Posted by Nydia Streets of Streets Law in Florida Domestic Violence
What does it take to dissolve an injunction in Florida? Essentially, the movant must show there has been a change in circumstances such that the underlying situation which gave rise to the injunction no longer exists. We see this concept analyzed in the case Trice v. Trice, 2D17-3673 (Fla. 2d DCA March 20, 2019).
The parties were previously married. At the time the former wife filed for divorce, she filed a petition for an injunction against domestic violence claiming the former husband trapped her in a garage with their infant daughter, pulled a gun on her and threatened to shoot her in front of their daughter. Criminal charges were also brought against the former husband at that time which caused him to assert the Fifth Amendment at the injunction hearing. As a result, the trial court entered the injunction because there was unopposed testimony from the former wife as to what happened.
Six years later, the former husband filed a motion to dissolve the injunction. Since the injunction was entered, the former husband had moved to Kansas and was applying for a job in law enforcement. The criminal case against him ended in an acquittal. The former wife was residing in Japan and the former husband had not had contact with her or the minor child since the divorce, except for an incident in which they accidentally saw each other in a parking lot closer to the time the injunction was entered. The former husband alleged the injunction was preventing him from obtaining employment in the law enforcement field.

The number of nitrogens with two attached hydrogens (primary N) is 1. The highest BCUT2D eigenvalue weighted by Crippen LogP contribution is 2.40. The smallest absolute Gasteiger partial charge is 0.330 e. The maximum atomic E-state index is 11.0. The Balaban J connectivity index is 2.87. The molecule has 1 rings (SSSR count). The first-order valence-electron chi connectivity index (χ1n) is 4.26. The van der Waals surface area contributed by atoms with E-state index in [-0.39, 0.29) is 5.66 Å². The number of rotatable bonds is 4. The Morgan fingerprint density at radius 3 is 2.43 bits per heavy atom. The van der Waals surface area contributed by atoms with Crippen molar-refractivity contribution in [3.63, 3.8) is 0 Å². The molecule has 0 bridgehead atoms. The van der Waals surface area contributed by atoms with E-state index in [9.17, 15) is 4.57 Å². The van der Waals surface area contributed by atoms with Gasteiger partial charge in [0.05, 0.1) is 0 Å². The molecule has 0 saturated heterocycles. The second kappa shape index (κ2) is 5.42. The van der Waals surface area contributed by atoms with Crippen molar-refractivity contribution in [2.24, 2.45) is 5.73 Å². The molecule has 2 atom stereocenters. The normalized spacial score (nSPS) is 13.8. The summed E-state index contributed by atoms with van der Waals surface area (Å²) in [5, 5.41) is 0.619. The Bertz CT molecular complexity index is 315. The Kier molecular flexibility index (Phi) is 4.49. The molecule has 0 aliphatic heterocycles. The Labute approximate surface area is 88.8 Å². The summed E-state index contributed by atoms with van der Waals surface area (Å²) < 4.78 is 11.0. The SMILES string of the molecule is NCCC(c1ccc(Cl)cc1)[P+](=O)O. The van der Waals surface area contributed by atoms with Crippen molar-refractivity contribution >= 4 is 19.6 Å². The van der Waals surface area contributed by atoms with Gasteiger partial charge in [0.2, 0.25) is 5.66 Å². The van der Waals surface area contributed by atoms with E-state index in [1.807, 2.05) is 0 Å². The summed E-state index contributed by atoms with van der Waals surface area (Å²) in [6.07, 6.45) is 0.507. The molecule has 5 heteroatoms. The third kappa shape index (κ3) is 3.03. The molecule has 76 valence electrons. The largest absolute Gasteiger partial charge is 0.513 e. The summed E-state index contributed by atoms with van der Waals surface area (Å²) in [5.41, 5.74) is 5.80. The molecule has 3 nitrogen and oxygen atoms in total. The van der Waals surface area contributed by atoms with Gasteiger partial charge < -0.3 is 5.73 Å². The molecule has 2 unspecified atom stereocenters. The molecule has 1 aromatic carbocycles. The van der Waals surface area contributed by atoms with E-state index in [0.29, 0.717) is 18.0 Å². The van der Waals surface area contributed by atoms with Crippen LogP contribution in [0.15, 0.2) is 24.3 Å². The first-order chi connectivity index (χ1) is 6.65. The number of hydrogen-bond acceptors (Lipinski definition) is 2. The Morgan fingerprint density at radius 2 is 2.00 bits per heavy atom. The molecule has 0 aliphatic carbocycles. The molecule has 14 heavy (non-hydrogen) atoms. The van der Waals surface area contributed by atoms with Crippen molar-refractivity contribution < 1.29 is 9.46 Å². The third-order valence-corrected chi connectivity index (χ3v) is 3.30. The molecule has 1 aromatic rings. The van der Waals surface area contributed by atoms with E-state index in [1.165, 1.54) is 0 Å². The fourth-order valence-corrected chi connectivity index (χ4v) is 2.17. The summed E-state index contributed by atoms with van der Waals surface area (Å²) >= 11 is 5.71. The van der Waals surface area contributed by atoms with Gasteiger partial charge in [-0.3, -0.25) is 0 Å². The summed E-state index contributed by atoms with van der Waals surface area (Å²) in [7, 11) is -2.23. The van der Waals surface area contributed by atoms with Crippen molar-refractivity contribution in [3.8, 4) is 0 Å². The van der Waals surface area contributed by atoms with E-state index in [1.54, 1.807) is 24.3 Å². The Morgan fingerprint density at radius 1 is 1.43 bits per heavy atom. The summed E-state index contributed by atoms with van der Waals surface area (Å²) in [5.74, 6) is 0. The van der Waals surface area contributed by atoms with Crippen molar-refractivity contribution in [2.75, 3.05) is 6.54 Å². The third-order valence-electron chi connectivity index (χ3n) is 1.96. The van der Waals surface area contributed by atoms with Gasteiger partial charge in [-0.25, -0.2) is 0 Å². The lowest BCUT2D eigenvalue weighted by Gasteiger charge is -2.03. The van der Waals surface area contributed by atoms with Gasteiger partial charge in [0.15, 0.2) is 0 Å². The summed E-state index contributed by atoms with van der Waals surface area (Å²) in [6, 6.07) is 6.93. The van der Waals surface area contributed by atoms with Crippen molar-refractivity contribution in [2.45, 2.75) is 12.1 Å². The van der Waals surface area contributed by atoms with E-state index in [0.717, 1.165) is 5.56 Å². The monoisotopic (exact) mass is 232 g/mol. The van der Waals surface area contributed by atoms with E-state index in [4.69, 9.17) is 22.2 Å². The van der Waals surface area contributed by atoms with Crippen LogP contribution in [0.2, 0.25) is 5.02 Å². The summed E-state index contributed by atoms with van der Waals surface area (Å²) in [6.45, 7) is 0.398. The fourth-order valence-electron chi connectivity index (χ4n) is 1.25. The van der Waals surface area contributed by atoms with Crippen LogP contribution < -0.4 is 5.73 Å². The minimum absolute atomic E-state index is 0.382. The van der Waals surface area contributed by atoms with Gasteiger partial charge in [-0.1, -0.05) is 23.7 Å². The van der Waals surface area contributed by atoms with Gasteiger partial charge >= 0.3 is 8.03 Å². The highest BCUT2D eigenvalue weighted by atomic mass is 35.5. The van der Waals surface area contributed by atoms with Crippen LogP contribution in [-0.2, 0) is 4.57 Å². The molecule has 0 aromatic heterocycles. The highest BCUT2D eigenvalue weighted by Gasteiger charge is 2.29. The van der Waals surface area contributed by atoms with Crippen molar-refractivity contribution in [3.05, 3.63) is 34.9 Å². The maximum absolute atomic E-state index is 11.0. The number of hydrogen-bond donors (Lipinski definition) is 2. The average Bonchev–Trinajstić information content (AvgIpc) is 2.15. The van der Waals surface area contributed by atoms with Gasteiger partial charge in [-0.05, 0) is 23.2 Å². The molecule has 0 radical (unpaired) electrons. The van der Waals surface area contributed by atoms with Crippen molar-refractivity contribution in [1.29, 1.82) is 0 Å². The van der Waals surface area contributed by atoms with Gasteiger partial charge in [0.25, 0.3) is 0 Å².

The former wife opposed dissolution of the injunction, maintaining she remained in fear of the former husband. She pointed to the incident 5 years earlier in which they ran into each other in the parking lot unintentionally. The trial court denied the former husband’s motion, holding, “[T]here hasn't been a change in circumstances that relate[s] to this issue, such that the . . . dissolution of the injunction is warranted.” the former husband appealed.
The appellate court overturned the trial court’s order, holding “Under these facts, the trial court's conclusion that these circumstances were not ‘such that dissolution of the injunction is warranted’ could only have rested on a theoretical possibility that Mr. Trice—after six years with no attempt at contact with Ms. Trice, living far away from Ms. Trice, and no longer sharing marriage or employment with Ms. Trice—might someday seek Ms. Trice out and harm her. To the extent the trial court impliedly found that this possibility of Mr. Trice contacting and harming Ms. Trice was something more than theoretical, it abused its discretion because there is no competent substantial evidence in the record to support such a finding.”
If you need help dissolving an injunction or defending against the dissolution of one, contact a Miami domestic violence lawyer to assist you. Through a consultation, you can learn how the law applies to your case.